Advising Private Foundations: Despite Their Administrative and Regulatory Complexity, These Philanthropic Vehicles Are Taking Off

By McAllister, Brian P.; Yoder, Timothy R. | Journal of Accountancy, April 2008 | Go to article overview

Advising Private Foundations: Despite Their Administrative and Regulatory Complexity, These Philanthropic Vehicles Are Taking Off


McAllister, Brian P., Yoder, Timothy R., Journal of Accountancy


[ILLUSTRATION OMITTED]

EXECUTIVE SUMMARY

* Small family private foundations are growing at a rate of six per day. This indicates a growing probability that CPA firms will be advising benefactors of family foundations. It is vital that CPA firms understand the complex tax rules related to private foundations.

* Private foundations are not allowed to engage in transactions with "disqualified persons," which include foundation managers and substantial contributors, even if the transaction is conducted at fair market value.

* Excise tax on the net investment income of private foundations is assessed at 2%. However, the rate is lowered to 1% for years in which the private foundation makes qualified expenditures in excess of the prior five-year rolling average qualified expenditure ratio plus 1% of current-year net investment income.

* The minimum annual distribution of private foundations is roughly 5% of the average monthly fair market value of assets. Distributions in excess of this amount may be carried forward for five years to offset future required annual distributions.

* Private foundations must pay an excise tax on "taxable expenditures." In general, these expenditures are made for any purpose other than religious, charitable, scientific, literary, educational or other public purposes. To ensure grants made to organizations other than public charities or exempt operating foundations are not classified as taxable expenditures, a private foundation must exercise expenditure responsibility.

* Private foundations are not allowed to invest in risky investments, unless the investments are related to the exempt purpose of the foundation. Private foundations are also not allowed to invest in a business enterprise if the combined ownership interest of the private foundation and all disqualified persons exceeds 20% of the business enterprise.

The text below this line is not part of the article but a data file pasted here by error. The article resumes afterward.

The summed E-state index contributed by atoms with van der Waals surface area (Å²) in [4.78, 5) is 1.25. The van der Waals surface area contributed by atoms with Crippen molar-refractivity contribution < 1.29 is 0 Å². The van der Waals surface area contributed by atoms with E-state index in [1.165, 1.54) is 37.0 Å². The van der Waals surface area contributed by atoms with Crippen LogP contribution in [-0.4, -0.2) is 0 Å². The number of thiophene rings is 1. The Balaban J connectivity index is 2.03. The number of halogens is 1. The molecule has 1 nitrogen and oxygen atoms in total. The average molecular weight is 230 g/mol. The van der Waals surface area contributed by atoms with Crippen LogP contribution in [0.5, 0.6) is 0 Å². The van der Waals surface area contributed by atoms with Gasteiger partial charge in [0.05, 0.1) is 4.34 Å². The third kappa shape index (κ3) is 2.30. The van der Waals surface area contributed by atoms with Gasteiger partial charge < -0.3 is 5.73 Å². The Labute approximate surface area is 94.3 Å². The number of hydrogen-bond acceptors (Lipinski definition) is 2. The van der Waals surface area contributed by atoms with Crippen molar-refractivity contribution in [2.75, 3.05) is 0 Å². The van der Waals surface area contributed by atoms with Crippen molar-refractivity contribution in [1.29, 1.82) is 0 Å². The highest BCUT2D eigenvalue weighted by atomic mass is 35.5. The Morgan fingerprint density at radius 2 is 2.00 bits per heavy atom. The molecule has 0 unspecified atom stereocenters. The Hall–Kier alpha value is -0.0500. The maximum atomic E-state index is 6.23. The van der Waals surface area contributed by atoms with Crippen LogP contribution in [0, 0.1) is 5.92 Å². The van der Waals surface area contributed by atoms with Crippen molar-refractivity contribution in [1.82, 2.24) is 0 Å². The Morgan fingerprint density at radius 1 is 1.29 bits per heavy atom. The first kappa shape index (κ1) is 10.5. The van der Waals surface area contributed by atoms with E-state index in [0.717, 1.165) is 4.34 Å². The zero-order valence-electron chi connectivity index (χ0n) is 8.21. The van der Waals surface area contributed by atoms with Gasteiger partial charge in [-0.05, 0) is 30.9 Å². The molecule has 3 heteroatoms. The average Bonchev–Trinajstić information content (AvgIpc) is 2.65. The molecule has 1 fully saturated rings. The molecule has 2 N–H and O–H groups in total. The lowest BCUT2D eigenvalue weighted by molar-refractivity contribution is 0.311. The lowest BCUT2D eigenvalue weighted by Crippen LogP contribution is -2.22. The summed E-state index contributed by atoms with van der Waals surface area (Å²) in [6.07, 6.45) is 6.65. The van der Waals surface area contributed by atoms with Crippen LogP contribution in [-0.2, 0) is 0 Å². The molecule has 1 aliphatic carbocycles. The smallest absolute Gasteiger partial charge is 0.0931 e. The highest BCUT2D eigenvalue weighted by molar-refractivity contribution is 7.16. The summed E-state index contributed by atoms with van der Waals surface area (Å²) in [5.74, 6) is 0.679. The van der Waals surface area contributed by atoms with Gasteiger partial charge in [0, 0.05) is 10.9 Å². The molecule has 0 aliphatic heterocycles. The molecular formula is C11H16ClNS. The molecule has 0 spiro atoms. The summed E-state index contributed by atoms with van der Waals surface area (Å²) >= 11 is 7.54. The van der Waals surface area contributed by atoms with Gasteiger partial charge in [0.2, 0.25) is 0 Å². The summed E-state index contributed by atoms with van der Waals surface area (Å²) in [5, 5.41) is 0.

**********

In the arsenal of estate planning, private foundations have traditionally ranked among the big guns. With their relative formality and extensive tax rules, they have been considered the province of the truly wealthy--people with $1 million or more to dispose of charitably The belief that lesser largesse could be better served by donor-advised funds and certain types of supporting organizations (see "The Rich Truly Are Different," JofA, April 04, page 32) is changing. The Pension Protection Act (PPA) of 2006 has curtailed many of the tax and other advantages enjoyed by those two alternative philanthropic vehicles. Today, small family foundations with assets under $1 million make up nearly 60% of all foundations. One factor driving this growth is the unprecedented transfer of wealth to the post-boomer generation that has begun and is likely to accelerate in coming years. Often, these small foundations are administered by family members, who rarely have expertise regarding the complex tax regulations involved.

For all these reasons, developing a niche practice in private foundations poses growth possibilities for CPA firms, according to Holly M. Pantzer, CPA, a partner with BKD LLP, one of the 10 largest CPA and advisory firms in the U.S., where her areas of expertise include advising private foundations. CPA firms are increasingly likely to be advising founding benefactors of family foundations. CPAs can be a valuable resource for monitoring compliance with the many tax laws unique to private foundations. Awareness of the nuances of private foundation laws is especially important now, given the increased scrutiny of all tax-exempt organizations by Congress and the IRS. Advisers can help prevent inadvertent but costly violations of the tax laws peculiar to private foundations. Key issues for benefactors considering a private foundation include: